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Friars Court is an unusual house in the fact that it is a moated property. The moat is thought to be at least 500 years old and partially encompasses the house and 4 acres of main gardens. It was not used as a means of defensive but was for keeping livestock out of the grounds, which were used for growing vegetables, as well as for breeding silver carp for food. The original carp ponds, which lie to the front of the house, were filled in about 1850, although a restoration project in 1999 has returned them to their original position.
Circular walks can be taken around the moat either by crossing the arched Moat Bridge by the twin Yew trees whilst a level path leads down through the South Walk and round to the Moat Ponds. An ideal route for gentle walking and wheelchair users there are 16 points of main interest; an information board at each location gives more detail on the history of the house and grounds.
A corner of the grounds is dedicated to alternative energy and there are displays showing how the wind and sun can generate electricity to be stored in batteries and used for a variety of practical applications. Nearby there is a fourteen kilowatt solar array that contributes towards the electrical requirements of the house and farm.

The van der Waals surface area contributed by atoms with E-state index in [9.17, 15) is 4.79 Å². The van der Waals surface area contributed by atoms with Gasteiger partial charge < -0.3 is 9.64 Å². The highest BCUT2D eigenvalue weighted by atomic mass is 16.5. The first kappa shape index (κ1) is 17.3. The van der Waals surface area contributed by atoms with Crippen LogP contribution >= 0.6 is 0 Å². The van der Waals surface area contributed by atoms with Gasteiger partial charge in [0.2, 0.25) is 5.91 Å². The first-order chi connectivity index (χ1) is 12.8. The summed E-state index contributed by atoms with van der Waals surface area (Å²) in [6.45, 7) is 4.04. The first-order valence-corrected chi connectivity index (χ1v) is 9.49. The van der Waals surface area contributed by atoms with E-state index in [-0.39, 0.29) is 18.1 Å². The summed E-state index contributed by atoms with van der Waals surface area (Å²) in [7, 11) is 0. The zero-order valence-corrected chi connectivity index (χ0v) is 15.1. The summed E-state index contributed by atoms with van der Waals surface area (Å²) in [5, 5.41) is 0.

The gardens are under a constant phase of improvement which in recent years has seen the creation of the 'Garden of Reflection’ where a combination of trellising and mirrors create an almost maze-like sense of enclosure as well as confusing glimpses both of the viewer and of the gardens beyond. Meanwhile the 'Winterhalter' Wedding Garden has been created to provide a beautiful, romantic and nostalgic backdrop for wedding photographs, and was inspired by a painting of Franz Xavier Winterhalter (1805 – 1873).
NB The gardens are only open by appointment to pre-booked clubs and groups (minimum 20 guests) from Spring until the Autumn. All visits to Friars Court include a guided tour of the grounds. The tour takes approximately one hour and is suitable for wheelchairs.